And now for something completely different! A unique and imaginative take on history that will have children looking at the world in a whole new way. By using examples from the past, Tim Cooke uses brilliant illustrations and an easy-to-understand and entertaining narrative to show how you can start your own empire, conquer your neighbours or even stage your own industrial revolution! This fascinating approach to history will mean that children never look at yesterday in the same way again!

(Scholastic, paperback, £9.99)

Age 9 plus:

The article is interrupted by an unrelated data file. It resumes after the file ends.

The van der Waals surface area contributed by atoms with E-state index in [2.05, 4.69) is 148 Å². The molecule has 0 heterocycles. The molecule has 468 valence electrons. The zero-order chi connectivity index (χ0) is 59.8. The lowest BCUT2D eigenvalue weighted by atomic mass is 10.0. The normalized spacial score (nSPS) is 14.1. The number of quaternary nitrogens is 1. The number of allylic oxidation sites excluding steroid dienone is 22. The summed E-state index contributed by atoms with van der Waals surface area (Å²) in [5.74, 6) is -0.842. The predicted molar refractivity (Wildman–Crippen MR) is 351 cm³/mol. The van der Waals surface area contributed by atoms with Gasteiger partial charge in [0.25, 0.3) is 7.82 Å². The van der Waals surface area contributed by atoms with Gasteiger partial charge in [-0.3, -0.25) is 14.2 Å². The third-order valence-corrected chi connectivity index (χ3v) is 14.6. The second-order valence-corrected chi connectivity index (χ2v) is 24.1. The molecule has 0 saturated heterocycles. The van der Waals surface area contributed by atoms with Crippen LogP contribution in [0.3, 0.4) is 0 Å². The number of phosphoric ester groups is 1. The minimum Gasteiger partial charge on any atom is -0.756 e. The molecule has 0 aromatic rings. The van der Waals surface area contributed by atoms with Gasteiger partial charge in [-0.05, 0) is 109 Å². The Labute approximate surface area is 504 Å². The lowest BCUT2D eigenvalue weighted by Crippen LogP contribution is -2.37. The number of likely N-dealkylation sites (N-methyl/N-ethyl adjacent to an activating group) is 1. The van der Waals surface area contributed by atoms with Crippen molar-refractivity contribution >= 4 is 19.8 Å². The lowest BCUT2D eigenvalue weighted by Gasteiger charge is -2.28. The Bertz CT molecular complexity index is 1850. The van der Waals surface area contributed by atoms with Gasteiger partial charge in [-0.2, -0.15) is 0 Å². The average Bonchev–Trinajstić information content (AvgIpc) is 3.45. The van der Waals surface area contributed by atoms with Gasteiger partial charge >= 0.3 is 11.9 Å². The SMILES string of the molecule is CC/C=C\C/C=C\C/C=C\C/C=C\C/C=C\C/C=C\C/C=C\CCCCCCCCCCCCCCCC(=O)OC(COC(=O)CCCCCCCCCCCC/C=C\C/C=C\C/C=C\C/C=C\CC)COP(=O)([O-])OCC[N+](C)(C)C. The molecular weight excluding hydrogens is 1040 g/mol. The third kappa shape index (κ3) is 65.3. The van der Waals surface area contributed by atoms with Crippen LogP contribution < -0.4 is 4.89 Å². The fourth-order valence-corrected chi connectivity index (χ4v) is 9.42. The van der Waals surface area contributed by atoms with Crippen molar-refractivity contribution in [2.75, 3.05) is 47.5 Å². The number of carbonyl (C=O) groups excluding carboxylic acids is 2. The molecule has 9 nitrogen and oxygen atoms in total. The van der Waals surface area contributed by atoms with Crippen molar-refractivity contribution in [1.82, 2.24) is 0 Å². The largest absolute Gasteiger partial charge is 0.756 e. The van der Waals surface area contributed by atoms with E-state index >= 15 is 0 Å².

Tom Gates: Genius Ideas (mostly) by Liz Pichon

Liz Pichon’s hilarious, illustrated adventure book is the perfect incentive for boys who are reluctant readers. A cross between a comic and a novel, it’s easy to read and will give hours of fun and more than a few chuckles. Seeing Delia without her sunglasses on is a BIG shock for Tom, but that’s nothing compared with the surprise that Dad has in store with his new-found fitness regime. He says he’s going to compete at the school Sports Day. Can you even imagine the horrendous shame that will bring? Meanwhile Tom, Derek and Norman are also busy with a training regime of their own –practising with Dogzombies to make sure they’re ready for the school talent show. The highs and lows of Tom’s life are funnier and more extreme than ever in this fourth wickedly witty diary from an award-winning series.

(Scholastic, paperback, £6.99)

Age 12 plus:

Witch Crag by Kate Cann